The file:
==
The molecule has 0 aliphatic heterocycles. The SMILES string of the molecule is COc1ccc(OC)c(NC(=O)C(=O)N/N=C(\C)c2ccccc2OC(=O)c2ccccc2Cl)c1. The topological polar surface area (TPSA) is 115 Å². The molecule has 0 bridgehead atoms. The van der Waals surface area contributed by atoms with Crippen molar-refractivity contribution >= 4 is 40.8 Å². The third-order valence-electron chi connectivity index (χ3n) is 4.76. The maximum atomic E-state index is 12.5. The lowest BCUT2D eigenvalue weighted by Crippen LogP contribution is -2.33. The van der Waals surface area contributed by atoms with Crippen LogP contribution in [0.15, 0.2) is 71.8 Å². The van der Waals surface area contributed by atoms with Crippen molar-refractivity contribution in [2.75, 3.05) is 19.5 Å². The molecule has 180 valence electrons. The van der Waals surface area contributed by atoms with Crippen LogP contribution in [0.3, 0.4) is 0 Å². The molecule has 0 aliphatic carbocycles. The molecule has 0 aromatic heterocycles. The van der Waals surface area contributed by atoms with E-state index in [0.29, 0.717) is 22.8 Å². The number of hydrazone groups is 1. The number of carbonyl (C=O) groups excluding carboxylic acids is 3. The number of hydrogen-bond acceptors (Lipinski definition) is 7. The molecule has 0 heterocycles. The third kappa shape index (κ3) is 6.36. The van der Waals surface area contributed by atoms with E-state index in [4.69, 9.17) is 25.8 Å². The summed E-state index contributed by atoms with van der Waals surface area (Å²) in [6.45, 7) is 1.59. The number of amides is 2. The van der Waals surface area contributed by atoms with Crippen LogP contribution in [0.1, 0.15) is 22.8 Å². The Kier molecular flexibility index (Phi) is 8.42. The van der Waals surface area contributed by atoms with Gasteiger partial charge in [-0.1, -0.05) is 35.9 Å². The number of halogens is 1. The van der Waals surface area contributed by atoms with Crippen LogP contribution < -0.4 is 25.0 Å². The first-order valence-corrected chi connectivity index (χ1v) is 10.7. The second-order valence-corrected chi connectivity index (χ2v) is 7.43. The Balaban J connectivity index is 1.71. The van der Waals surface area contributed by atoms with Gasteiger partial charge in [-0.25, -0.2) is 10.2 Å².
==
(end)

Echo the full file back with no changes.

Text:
The molecule has 0 aliphatic heterocycles. The SMILES string of the molecule is COc1ccc(OC)c(NC(=O)C(=O)N/N=C(\C)c2ccccc2OC(=O)c2ccccc2Cl)c1. The topological polar surface area (TPSA) is 115 Å². The molecule has 0 bridgehead atoms. The van der Waals surface area contributed by atoms with Crippen molar-refractivity contribution >= 4 is 40.8 Å². The third-order valence-electron chi connectivity index (χ3n) is 4.76. The maximum atomic E-state index is 12.5. The lowest BCUT2D eigenvalue weighted by Crippen LogP contribution is -2.33. The van der Waals surface area contributed by atoms with Crippen LogP contribution in [0.15, 0.2) is 71.8 Å². The van der Waals surface area contributed by atoms with Crippen molar-refractivity contribution in [2.75, 3.05) is 19.5 Å². The molecule has 180 valence electrons. The van der Waals surface area contributed by atoms with Crippen LogP contribution in [0.3, 0.4) is 0 Å². The molecule has 0 aliphatic carbocycles. The molecule has 0 aromatic heterocycles. The van der Waals surface area contributed by atoms with E-state index in [0.29, 0.717) is 22.8 Å². The number of hydrazone groups is 1. The number of carbonyl (C=O) groups excluding carboxylic acids is 3. The number of hydrogen-bond acceptors (Lipinski definition) is 7. The molecule has 0 heterocycles. The third kappa shape index (κ3) is 6.36. The van der Waals surface area contributed by atoms with E-state index in [4.69, 9.17) is 25.8 Å². The summed E-state index contributed by atoms with van der Waals surface area (Å²) in [6.45, 7) is 1.59. The number of amides is 2. The van der Waals surface area contributed by atoms with Crippen LogP contribution in [0.1, 0.15) is 22.8 Å². The Kier molecular flexibility index (Phi) is 8.42. The van der Waals surface area contributed by atoms with Gasteiger partial charge in [-0.1, -0.05) is 35.9 Å². The number of halogens is 1. The van der Waals surface area contributed by atoms with Crippen LogP contribution < -0.4 is 25.0 Å². The first-order valence-corrected chi connectivity index (χ1v) is 10.7. The second-order valence-corrected chi connectivity index (χ2v) is 7.43. The Balaban J connectivity index is 1.71. The van der Waals surface area contributed by atoms with Gasteiger partial charge in [-0.25, -0.2) is 10.2 Å².